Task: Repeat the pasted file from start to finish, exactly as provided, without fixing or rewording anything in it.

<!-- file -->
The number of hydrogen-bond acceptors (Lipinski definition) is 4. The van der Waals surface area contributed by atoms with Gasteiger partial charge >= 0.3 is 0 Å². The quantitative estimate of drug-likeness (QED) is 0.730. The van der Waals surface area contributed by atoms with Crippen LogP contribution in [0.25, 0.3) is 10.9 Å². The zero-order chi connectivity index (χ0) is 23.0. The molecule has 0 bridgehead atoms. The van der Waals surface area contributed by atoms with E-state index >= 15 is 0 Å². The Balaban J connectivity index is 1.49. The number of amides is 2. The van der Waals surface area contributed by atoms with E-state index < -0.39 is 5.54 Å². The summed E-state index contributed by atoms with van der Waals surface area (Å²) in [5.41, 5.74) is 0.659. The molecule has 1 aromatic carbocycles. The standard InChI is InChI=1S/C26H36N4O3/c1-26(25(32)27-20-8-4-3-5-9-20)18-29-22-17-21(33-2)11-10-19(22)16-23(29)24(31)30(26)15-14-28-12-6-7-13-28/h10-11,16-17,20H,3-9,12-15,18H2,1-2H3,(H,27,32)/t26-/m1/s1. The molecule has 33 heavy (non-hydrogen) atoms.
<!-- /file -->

The number of hydrogen-bond acceptors (Lipinski definition) is 4. The van der Waals surface area contributed by atoms with Gasteiger partial charge >= 0.3 is 0 Å². The quantitative estimate of drug-likeness (QED) is 0.730. The van der Waals surface area contributed by atoms with Crippen LogP contribution in [0.25, 0.3) is 10.9 Å². The zero-order chi connectivity index (χ0) is 23.0. The molecule has 0 bridgehead atoms. The van der Waals surface area contributed by atoms with E-state index >= 15 is 0 Å². The Balaban J connectivity index is 1.49. The number of amides is 2. The van der Waals surface area contributed by atoms with E-state index < -0.39 is 5.54 Å². The summed E-state index contributed by atoms with van der Waals surface area (Å²) in [5.41, 5.74) is 0.659. The molecule has 1 aromatic carbocycles. The standard InChI is InChI=1S/C26H36N4O3/c1-26(25(32)27-20-8-4-3-5-9-20)18-29-22-17-21(33-2)11-10-19(22)16-23(29)24(31)30(26)15-14-28-12-6-7-13-28/h10-11,16-17,20H,3-9,12-15,18H2,1-2H3,(H,27,32)/t26-/m1/s1. The molecule has 33 heavy (non-hydrogen) atoms.